Women in combat: US military on verge of making it official
Women in combat: De facto warriors in Afghanistan and Iraq, women are now closer than ever to the "profession of combat arms." The US military is opening jobs to them closer to the battlefield, and they are pushing to abolish job limits through legal battles.
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Haring, for her part, says she believes that the Pentagon's combat exclusion policy has prevented her from reaching the highest ranks of her chosen profession. "You'll never see a division or corps commander who is a woman, because at that level they always select the most senior leader from the combat arms – and we can't get into the combat arms," she says.Skip to next paragraph
In Pictures Women in Combat
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Yet the historic lawsuit she has filed is not one that she has entered into lightly. She discussed what to do with both male and female classmates from her West Point days, where she graduated in 1984. "We went back and forth about it, and traded stories about it."
Haring says she has been touched by the e-mails and Facebook messages that have poured in. Women "always share a story about how the combat exclusion has limited their careers in ways I didn't even imagine," she adds. "Just so many little stories that add up to this institutional discrimination that bars women from reaching the highest levels of the military."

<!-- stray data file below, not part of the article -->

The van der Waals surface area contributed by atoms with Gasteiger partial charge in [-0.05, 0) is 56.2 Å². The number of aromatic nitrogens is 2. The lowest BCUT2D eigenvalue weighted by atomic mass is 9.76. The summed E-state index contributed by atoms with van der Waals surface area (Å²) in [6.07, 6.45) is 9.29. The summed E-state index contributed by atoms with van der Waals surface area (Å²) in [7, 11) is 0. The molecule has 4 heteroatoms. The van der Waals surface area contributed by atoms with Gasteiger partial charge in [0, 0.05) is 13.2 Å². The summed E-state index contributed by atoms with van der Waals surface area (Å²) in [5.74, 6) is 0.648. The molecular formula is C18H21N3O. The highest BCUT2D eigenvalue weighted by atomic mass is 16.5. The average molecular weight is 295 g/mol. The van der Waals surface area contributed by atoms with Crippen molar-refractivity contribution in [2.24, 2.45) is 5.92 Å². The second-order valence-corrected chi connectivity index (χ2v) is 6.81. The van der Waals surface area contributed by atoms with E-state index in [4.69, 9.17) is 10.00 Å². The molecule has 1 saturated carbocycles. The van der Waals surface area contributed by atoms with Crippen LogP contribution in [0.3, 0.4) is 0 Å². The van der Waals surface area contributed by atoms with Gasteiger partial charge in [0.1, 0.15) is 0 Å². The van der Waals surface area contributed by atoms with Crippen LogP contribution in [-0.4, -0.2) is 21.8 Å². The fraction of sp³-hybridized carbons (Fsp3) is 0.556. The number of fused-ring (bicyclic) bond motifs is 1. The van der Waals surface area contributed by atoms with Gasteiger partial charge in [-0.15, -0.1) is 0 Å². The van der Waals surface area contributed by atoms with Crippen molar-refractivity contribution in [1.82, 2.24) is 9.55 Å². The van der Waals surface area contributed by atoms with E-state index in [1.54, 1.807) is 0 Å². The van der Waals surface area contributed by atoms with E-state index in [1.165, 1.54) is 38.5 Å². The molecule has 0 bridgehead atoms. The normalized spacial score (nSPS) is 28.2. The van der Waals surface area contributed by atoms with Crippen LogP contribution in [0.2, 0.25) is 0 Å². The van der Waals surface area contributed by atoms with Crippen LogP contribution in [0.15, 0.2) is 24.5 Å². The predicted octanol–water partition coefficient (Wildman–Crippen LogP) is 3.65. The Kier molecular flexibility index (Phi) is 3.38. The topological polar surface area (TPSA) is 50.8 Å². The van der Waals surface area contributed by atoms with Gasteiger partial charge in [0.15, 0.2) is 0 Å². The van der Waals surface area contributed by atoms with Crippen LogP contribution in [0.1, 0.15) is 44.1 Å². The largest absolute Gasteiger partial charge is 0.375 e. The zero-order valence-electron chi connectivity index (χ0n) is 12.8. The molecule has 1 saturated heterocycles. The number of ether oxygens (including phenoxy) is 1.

Special operations officers – all men – have contacted her to say " 'You're fighting the good fight.' I was shocked."
Haring has also been harshly criticized on blogs and in letters to the editor, and admits that she occasionally struggles with the implications of the lawsuit. "This idea that I'm pushing women into combat – what does that do for women?" she wonders.
Crucible of combat
Change continues to come gradually, millennia after Plato argued in The Republic that "what has to do with war must be assigned to women also, and they must be used in the same ways" – and centuries after women first disguised themselves as men in order to fight in the American Revolution, the War of 1812, and the Civil War.
In 2008, the Army nominated the first woman, later approved by Congress, to the rank of four-star general. In March, the Senate confirmed the first woman to become a four-star general in the Air Force. Last month, Army Chief of Staff Odierno announced that the service is studying the possibility of allowing women to attend the Army's elite Ranger School. Results of the study will be announced this summer.
For her part, Duckworth, still a National Guardsman, is running for Congress in her home district of Illinois after serving as the No. 2 official in the Department of Veterans Affairs. If she is elected in November, she will become Congress's first female combat veteran.
She is optimistic that her female compa-triots will join her in elected office. "I hope my sisters will be able to take what they learned in the military and what they learned in the crucible of combat and become leaders in civilian life as well." She hopes, too, that more veterans in Congress – male and female – will lead to greater scrutiny of war.
"The next war we get into, I would be able to stand on my artificial limbs on the floor of the House and question whether this is in the best interest of the nation – and maybe it is – and not have my patriotism questioned, or be dismissed as a typical female Democrat who doesn't want to spend money on defense," Duckworth says. "People know I'm willing to die for my country."•